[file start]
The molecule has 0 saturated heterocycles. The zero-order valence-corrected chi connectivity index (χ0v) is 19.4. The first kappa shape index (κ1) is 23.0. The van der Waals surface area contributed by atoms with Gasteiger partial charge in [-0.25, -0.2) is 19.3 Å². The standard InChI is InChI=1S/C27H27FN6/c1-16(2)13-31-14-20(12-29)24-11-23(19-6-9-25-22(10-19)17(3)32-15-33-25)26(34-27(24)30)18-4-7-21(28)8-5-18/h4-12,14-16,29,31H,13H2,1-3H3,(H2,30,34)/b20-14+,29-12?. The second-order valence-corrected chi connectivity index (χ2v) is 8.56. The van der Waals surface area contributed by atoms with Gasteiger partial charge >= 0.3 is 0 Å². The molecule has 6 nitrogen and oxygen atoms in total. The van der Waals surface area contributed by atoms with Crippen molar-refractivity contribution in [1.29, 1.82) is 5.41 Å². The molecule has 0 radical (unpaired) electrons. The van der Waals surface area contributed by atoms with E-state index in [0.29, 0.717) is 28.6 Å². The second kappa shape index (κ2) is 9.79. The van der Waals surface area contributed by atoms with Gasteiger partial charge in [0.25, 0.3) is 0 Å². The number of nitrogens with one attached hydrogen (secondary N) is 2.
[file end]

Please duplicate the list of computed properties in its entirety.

The molecule has 0 saturated heterocycles. The zero-order valence-corrected chi connectivity index (χ0v) is 19.4. The first kappa shape index (κ1) is 23.0. The van der Waals surface area contributed by atoms with Gasteiger partial charge in [-0.25, -0.2) is 19.3 Å². The standard InChI is InChI=1S/C27H27FN6/c1-16(2)13-31-14-20(12-29)24-11-23(19-6-9-25-22(10-19)17(3)32-15-33-25)26(34-27(24)30)18-4-7-21(28)8-5-18/h4-12,14-16,29,31H,13H2,1-3H3,(H2,30,34)/b20-14+,29-12?. The second-order valence-corrected chi connectivity index (χ2v) is 8.56. The van der Waals surface area contributed by atoms with Gasteiger partial charge >= 0.3 is 0 Å². The molecule has 6 nitrogen and oxygen atoms in total. The van der Waals surface area contributed by atoms with Crippen molar-refractivity contribution in [1.29, 1.82) is 5.41 Å². The molecule has 0 radical (unpaired) electrons. The van der Waals surface area contributed by atoms with E-state index in [0.29, 0.717) is 28.6 Å². The second kappa shape index (κ2) is 9.79. The van der Waals surface area contributed by atoms with Gasteiger partial charge in [0.25, 0.3) is 0 Å². The number of nitrogens with one attached hydrogen (secondary N) is 2.